How to Help Your College Student Cope With Loneliness

Loneliness is a common problem among college students, especially those who are beginning their first year. But that does not make it any easier to cope with.

"Loneliness is among the most compromising feelings a person can experience," explains Matt Glowiak, PhD, LCPC, a licensed professional counselor in Illinois who is an expert in depression, anxiety, mental health in adolescents, family support, self-care, and more. "Because many negative feelings associated with it are internalized, many students do not readily speak to the issue, as they feel embarrassed or ashamed."

This silence just compounds the issue. Homesickness, anxiety, and depression can all be a part of the experience as well. If your college student is experiencing loneliness at school, read on for tips on how they can cope and what you can do to help.

Tips for Making Friends in College
Verywell / Jessica Olah 

How Common Is Loneliness?

Loneliness is a huge issue on campuses across the country. One survey conducted by the American College Health Association found that 67% of female students and 54% of male students had felt "very lonely" in the past 12 months.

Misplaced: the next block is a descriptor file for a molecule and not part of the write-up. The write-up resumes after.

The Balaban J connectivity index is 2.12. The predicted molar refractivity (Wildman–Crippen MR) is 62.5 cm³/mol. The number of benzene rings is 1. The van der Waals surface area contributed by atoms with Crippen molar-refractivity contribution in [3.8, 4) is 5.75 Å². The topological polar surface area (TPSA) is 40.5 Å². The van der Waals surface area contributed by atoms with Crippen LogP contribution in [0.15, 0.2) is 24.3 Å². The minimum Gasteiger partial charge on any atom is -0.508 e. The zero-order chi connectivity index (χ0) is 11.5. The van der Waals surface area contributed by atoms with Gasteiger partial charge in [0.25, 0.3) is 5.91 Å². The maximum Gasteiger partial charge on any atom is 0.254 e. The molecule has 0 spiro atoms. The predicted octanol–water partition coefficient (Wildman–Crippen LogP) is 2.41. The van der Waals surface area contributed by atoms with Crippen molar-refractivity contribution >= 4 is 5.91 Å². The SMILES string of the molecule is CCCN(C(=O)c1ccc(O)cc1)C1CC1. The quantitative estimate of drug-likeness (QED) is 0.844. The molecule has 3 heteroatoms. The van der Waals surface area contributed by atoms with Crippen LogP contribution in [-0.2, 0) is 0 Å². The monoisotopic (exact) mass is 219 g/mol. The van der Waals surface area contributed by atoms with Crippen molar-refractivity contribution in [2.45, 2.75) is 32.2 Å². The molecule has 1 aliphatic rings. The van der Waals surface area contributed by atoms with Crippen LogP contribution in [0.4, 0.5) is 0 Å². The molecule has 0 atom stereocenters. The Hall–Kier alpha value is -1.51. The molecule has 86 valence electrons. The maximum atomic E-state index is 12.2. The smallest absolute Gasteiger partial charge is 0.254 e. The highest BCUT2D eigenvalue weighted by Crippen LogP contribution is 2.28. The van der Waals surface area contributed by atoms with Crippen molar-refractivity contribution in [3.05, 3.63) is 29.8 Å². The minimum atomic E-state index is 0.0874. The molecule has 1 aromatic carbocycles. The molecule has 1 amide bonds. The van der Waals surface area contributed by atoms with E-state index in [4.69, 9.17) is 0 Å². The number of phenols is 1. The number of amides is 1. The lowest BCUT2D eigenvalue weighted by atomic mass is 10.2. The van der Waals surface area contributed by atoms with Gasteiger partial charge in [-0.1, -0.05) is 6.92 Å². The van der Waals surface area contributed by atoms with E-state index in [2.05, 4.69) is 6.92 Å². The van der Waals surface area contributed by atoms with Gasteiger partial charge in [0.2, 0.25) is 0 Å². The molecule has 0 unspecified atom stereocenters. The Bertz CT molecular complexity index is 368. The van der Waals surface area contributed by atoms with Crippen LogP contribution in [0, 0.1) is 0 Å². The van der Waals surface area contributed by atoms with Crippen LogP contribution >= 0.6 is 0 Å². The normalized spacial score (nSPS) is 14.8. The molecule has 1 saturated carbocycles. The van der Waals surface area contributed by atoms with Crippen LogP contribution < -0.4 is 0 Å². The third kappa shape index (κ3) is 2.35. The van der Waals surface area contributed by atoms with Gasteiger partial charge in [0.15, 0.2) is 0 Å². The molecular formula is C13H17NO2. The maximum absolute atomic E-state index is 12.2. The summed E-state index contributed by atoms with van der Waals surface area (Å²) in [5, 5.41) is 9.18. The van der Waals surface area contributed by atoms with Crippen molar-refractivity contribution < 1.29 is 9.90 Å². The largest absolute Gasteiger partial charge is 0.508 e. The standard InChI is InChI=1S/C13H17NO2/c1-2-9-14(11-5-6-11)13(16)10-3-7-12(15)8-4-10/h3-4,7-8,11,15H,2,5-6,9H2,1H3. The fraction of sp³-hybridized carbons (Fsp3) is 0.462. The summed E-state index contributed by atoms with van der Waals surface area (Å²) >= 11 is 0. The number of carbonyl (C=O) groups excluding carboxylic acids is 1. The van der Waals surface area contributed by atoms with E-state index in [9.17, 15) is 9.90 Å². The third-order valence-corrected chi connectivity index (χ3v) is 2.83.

The students surveyed also indicated feeling overwhelming anxiety as well as feelings of hopelessness. Nearly 12% also had considered suicide. These are startling numbers for parents who are sending their kids off to college.

Matt Glowiak, PhD, LCPC

When low feelings stemming from loneliness negatively impact mental health, it is a sign that a student should see a mental health professional. One need not wait until the condition becomes debilitating.

— Matt Glowiak, PhD, LCPC

Relational issues, self-esteem, social anxiety, and interpersonal problems—all of which can contribute to loneliness—are also concerns among college students. The number of students accessing a college's mental health services also has steadily increased. Clearly, mental health issues are a growing concern for college students across the nation.

"When low feelings stemming from loneliness negatively impact mental health, it is a sign that a student should see a mental health professional," says Dr. Glowiak. "One need not wait until the condition becomes debilitating. Feelings of anxiety, depression, low self-esteem, and otherwise are tell-tale indications."